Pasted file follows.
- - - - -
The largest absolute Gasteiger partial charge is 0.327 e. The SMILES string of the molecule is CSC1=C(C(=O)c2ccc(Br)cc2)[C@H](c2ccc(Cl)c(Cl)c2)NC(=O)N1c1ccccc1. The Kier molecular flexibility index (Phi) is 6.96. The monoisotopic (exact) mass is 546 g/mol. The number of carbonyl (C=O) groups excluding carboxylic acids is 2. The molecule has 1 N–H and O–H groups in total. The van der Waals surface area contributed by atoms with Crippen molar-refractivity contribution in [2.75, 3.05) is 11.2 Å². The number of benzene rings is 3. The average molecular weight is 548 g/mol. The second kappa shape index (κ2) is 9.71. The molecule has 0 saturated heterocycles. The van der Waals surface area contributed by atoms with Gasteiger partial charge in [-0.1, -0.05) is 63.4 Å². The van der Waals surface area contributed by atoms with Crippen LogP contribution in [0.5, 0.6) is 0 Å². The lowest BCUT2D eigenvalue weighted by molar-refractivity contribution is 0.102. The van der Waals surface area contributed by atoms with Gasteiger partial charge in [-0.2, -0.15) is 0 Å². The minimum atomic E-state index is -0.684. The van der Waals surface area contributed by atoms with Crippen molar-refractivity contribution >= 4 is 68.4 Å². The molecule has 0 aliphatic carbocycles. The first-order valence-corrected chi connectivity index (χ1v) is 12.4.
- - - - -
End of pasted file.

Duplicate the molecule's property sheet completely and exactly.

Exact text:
The largest absolute Gasteiger partial charge is 0.327 e. The SMILES string of the molecule is CSC1=C(C(=O)c2ccc(Br)cc2)[C@H](c2ccc(Cl)c(Cl)c2)NC(=O)N1c1ccccc1. The Kier molecular flexibility index (Phi) is 6.96. The monoisotopic (exact) mass is 546 g/mol. The number of carbonyl (C=O) groups excluding carboxylic acids is 2. The molecule has 1 N–H and O–H groups in total. The van der Waals surface area contributed by atoms with Crippen molar-refractivity contribution in [2.75, 3.05) is 11.2 Å². The number of benzene rings is 3. The average molecular weight is 548 g/mol. The second kappa shape index (κ2) is 9.71. The molecule has 0 saturated heterocycles. The van der Waals surface area contributed by atoms with Gasteiger partial charge in [-0.1, -0.05) is 63.4 Å². The van der Waals surface area contributed by atoms with Crippen LogP contribution in [0.5, 0.6) is 0 Å². The lowest BCUT2D eigenvalue weighted by molar-refractivity contribution is 0.102. The van der Waals surface area contributed by atoms with Gasteiger partial charge in [-0.2, -0.15) is 0 Å². The minimum atomic E-state index is -0.684. The van der Waals surface area contributed by atoms with Crippen molar-refractivity contribution >= 4 is 68.4 Å². The molecule has 0 aliphatic carbocycles. The first-order valence-corrected chi connectivity index (χ1v) is 12.4.